In an interview published on the Sunday Post website on 14 November 2015, Nicola Sturgeon was asked about the future of local taxation. The interview was conducted by Andrew Picken and the relevant extract is quoted below.

A cross-party review of the council tax was meant to report back last month but is now not expected before the end of the year with all sides struggling to agree on a conclusion.

The council tax bands have now not been altered since 1991 and are now significantly out of kilter with modern house prices.

However, a revaluation would be highly controversial and electorally unpopular as a similar exercise in Wales put about a third of homes in a higher band.

Much more palatable in an election year would be to shake-up the bands without a revaluation, with the possibility of also introducing new bands at the top end of the market.

This would allow the SNP to follow the approach it took with stamp duty, maintaining the freeze or cutting bills for the lower council tax bands, which affect the majority of Scots and squeezing more money out of those in the higher bands who own more expensive homes.

Grilled about this scenario, Miss Sturgeon said her party had not taken a decision yet over whether the council tax freeze will appear in its 2016 manifesto.

Taking her time to formulate her sentence, she continued: “We will see what the cross-party commission says.

“I am not saying this is going to be our policy, but you could change the bands for council tax without doing a revaluation.

“You could change the proportions between the bands that doesn’t depend on a revaluation.”

Asked if her party’s approach to revamping the council tax will match that taken on the stamp duty changes introduced earlier this year, she said: “The progressive principle will run through all of the decisions we take on tax.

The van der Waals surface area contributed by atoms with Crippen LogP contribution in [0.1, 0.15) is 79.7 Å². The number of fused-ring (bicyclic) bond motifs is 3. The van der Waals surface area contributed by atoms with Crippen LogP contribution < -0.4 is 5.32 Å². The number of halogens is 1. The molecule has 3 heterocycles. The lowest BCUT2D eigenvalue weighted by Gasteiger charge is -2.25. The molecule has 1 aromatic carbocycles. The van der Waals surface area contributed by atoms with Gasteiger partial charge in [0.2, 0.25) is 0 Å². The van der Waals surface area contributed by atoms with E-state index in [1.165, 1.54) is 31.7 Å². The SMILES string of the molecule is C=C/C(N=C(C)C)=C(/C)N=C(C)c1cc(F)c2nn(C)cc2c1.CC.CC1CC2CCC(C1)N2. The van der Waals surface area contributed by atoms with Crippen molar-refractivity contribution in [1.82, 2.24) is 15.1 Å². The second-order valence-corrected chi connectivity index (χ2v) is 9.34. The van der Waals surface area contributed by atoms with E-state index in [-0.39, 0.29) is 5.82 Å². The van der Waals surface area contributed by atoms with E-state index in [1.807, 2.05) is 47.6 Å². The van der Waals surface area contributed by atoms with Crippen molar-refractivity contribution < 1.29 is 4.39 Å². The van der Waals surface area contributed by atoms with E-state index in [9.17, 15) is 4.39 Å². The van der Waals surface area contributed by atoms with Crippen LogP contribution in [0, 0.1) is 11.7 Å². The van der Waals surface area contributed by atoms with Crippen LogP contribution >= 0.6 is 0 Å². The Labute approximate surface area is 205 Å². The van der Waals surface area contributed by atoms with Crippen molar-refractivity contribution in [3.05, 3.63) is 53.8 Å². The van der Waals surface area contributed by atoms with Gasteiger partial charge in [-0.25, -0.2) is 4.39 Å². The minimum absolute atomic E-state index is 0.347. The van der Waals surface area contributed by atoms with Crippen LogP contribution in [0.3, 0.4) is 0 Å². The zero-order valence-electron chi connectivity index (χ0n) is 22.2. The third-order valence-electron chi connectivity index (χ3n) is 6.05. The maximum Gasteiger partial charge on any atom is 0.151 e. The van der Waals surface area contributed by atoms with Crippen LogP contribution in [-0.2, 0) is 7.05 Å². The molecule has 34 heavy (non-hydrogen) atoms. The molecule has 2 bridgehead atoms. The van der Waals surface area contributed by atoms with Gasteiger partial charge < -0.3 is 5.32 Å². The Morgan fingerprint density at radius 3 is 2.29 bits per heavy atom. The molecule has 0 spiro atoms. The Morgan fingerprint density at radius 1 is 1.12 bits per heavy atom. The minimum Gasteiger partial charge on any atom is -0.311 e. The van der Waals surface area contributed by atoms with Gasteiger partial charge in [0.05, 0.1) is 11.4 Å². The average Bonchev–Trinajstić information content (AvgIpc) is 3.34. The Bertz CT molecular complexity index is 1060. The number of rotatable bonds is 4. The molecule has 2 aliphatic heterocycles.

“That is true of stamp duty, it will be true or of council tax or any future proposal on local government finance and it will be true of any decisions we take on income tax.


by Mark Stephens (I_SPHERE, Heriot-Watt University
and Kenneth Gibb (Policy Scotland, University of Glasgow)

Briefing No. 5 pdf available here.


The Council Tax was designed to be unfair.

The cost of freezing the Council Tax grows each year and this year will cost £560 million.

Ending the freeze would allow us to build the social housing we need, reverse the Housing Benefit cuts and have money left over.

Local income tax would drive up house prices and could be avoided by the rich and mobile.

A fair system of property tax is essential to combat poverty and austerity – as well as putting local government finance on a secure footing.


The Council Tax was introduced in 1993 as a replacement for the Poll Tax. Properties are divided into one of eight bands, based on their 1991 value. It raises £2 billion every year, and funds about 12% of councils’ total gross revenue income.(1) The Council Tax has been frozen since 2008-09 and in Autumn 2014 the Scottish Government announced the establishment of a Commission on Local Tax Reform to find a fairer system.

The Council Tax is designed to be unfair

The bands are designed to tax more valuable properties less heavily than cheaper ones. Because people who live in more expensive and higher banded houses generally have higher incomes, this also means that people on higher incomes are taxed proportionately less heavily than people on low incomes. Introducing more bands can reduce this unfairness. But they cannot remove it.

The Council Tax freeze is expensive

The Council Tax has been frozen for eight years. Every year the Scottish Government has to set aside more money to pay for the freeze. Each year the freeze requires the cumulative sum of previous years’ freeze plus another £70 million per annum. This year, in total, the annual cost of maintaining the freeze is £560 million (8 times £70m), bringing the cumulative cost to £2.5 billion.(2)

Unfreezing the Council Tax could pay for the social housing we need….

Just one quarter of the £560 million that it costs to pay for the Council Tax freeze this year could help to increase the output of new social rented homes by more than 3,000 units a year – bringing the total to the 7,000 the Commission on Housing and Wellbeing3 says we need.